When I found out my mind was blown. I cried for two days straight. I couldn’t look at myself in the mirror because the only thing I could internalize was “infection” and being tainted by this virus. For a few days I was completely depressed. But life itself didn’t stop because I was positive. I had to go back to grad school, had bills and student loans to pay, still had to brush my teeth. I didn’t have the time to stay depressed forever.
Did you tell you parents, or where'd you get your support?
Friends only, totally friends—the people I tell everything to, I mean totally everything. Once I told the closest people in my life, I felt like I had nothing to hide. As long as they knew, and were supportive of me, that’s all that mattered.
But they eventually found out right—your parents?
Yeah, so you know, they kicked me out of their house, as many conservative Christian parents do after finding out their kids are queer or whatever. Once I realized I was about to be kicked out of my house, I realized I had nothing to lose: I told them everything, it was complete catharsis. I told them about everything traumatic in childhood. I told them I blame religion for much of my oppression. I said, "I don’t trust you guys. You make me feel completely uncomfortable in my own skin."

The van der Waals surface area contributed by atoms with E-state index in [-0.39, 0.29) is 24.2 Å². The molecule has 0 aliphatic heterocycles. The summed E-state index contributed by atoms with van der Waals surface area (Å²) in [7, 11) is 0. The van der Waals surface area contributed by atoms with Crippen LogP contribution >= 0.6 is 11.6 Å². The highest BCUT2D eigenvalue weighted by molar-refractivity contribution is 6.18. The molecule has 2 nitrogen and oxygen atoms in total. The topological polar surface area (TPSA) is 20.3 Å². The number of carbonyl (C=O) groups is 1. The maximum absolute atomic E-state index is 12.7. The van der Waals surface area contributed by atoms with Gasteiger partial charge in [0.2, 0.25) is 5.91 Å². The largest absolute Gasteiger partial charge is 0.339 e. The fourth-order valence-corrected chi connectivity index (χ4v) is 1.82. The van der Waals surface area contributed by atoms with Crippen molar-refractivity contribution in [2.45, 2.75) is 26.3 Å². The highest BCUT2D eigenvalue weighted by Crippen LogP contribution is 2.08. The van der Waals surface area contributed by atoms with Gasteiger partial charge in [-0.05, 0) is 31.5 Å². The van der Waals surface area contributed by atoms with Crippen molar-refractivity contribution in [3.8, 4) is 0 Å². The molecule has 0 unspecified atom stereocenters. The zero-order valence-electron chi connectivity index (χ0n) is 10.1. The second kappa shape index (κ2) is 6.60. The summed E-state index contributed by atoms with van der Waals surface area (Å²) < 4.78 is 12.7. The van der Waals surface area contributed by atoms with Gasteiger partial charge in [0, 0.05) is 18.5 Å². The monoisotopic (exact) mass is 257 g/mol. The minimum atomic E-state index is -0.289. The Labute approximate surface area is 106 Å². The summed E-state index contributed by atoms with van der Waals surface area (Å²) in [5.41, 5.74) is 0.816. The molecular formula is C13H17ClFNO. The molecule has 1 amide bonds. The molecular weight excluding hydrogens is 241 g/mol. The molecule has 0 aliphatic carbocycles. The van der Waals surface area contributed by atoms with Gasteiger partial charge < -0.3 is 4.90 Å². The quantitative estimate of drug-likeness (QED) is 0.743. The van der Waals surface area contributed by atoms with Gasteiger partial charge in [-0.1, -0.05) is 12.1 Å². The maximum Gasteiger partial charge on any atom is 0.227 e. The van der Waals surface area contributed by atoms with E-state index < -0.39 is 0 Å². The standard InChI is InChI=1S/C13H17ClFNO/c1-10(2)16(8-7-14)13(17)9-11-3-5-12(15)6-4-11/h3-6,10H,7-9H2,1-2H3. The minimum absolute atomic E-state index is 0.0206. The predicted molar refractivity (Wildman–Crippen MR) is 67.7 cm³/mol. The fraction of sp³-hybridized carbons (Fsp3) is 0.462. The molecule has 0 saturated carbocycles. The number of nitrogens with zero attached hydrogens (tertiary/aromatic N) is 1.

Your dad is a pastor right?
A minister at a Pentecostal church, if you want to get specific—which blows. Ever seen Borat?
How are you handling your medical situation?
I’m on one pill a day: a triple combined anti-retroviral. I take it before I go to bed. It doesn’t interact with anything. Once in a blue moon I do have a disorienting side effect, or I take it on an empty stomach or when I’m awake, and then I'll feel it.